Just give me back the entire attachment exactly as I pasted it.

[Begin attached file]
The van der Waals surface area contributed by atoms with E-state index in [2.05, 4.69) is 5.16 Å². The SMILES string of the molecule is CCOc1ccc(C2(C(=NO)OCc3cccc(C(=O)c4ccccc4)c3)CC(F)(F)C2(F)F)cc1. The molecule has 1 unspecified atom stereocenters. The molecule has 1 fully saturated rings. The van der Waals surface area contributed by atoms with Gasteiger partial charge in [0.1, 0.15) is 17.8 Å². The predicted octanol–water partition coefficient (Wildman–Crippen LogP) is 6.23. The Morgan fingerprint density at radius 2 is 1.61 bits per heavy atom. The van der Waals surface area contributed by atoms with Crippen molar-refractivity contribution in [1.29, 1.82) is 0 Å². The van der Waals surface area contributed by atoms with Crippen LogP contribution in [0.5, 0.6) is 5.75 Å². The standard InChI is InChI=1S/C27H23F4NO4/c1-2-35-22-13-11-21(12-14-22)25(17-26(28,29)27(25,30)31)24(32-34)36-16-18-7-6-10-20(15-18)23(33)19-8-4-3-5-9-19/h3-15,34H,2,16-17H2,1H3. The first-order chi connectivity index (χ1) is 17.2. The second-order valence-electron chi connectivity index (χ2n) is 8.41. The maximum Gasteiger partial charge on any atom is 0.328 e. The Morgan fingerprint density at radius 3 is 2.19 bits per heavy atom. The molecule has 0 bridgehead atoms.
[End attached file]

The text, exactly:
The van der Waals surface area contributed by atoms with E-state index in [2.05, 4.69) is 5.16 Å². The SMILES string of the molecule is CCOc1ccc(C2(C(=NO)OCc3cccc(C(=O)c4ccccc4)c3)CC(F)(F)C2(F)F)cc1. The molecule has 1 unspecified atom stereocenters. The molecule has 1 fully saturated rings. The van der Waals surface area contributed by atoms with Gasteiger partial charge in [0.1, 0.15) is 17.8 Å². The predicted octanol–water partition coefficient (Wildman–Crippen LogP) is 6.23. The Morgan fingerprint density at radius 2 is 1.61 bits per heavy atom. The van der Waals surface area contributed by atoms with Crippen molar-refractivity contribution in [1.29, 1.82) is 0 Å². The van der Waals surface area contributed by atoms with Crippen LogP contribution in [0.5, 0.6) is 5.75 Å². The standard InChI is InChI=1S/C27H23F4NO4/c1-2-35-22-13-11-21(12-14-22)25(17-26(28,29)27(25,30)31)24(32-34)36-16-18-7-6-10-20(15-18)23(33)19-8-4-3-5-9-19/h3-15,34H,2,16-17H2,1H3. The first-order chi connectivity index (χ1) is 17.2. The second-order valence-electron chi connectivity index (χ2n) is 8.41. The maximum Gasteiger partial charge on any atom is 0.328 e. The Morgan fingerprint density at radius 3 is 2.19 bits per heavy atom. The molecule has 0 bridgehead atoms.